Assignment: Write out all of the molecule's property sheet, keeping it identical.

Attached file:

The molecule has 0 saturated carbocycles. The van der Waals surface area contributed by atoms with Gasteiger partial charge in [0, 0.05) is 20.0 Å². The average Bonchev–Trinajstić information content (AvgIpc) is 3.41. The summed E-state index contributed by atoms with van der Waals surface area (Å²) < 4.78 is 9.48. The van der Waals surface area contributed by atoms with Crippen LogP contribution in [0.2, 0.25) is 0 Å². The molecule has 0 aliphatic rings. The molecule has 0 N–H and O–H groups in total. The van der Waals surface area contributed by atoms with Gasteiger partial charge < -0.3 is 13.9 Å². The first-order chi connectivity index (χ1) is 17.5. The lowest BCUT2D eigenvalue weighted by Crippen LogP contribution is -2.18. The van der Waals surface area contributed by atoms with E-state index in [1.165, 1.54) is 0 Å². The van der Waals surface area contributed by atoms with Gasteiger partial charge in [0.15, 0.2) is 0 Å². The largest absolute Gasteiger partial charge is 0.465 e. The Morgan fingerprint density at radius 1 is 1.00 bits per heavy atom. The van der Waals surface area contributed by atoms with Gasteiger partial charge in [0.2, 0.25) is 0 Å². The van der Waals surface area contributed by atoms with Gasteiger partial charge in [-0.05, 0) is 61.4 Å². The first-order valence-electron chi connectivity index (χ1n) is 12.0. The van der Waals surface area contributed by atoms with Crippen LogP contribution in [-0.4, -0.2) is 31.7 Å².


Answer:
The molecule has 0 saturated carbocycles. The van der Waals surface area contributed by atoms with Gasteiger partial charge in [0, 0.05) is 20.0 Å². The average Bonchev–Trinajstić information content (AvgIpc) is 3.41. The summed E-state index contributed by atoms with van der Waals surface area (Å²) < 4.78 is 9.48. The van der Waals surface area contributed by atoms with Crippen LogP contribution in [0.2, 0.25) is 0 Å². The molecule has 0 aliphatic rings. The molecule has 0 N–H and O–H groups in total. The van der Waals surface area contributed by atoms with Gasteiger partial charge < -0.3 is 13.9 Å². The first-order chi connectivity index (χ1) is 17.5. The lowest BCUT2D eigenvalue weighted by Crippen LogP contribution is -2.18. The van der Waals surface area contributed by atoms with E-state index in [1.165, 1.54) is 0 Å². The van der Waals surface area contributed by atoms with Gasteiger partial charge in [0.15, 0.2) is 0 Å². The largest absolute Gasteiger partial charge is 0.465 e. The Morgan fingerprint density at radius 1 is 1.00 bits per heavy atom. The van der Waals surface area contributed by atoms with Gasteiger partial charge in [0.2, 0.25) is 0 Å². The van der Waals surface area contributed by atoms with Gasteiger partial charge in [-0.05, 0) is 61.4 Å². The first-order valence-electron chi connectivity index (χ1n) is 12.0. The van der Waals surface area contributed by atoms with Crippen LogP contribution in [-0.4, -0.2) is 31.7 Å².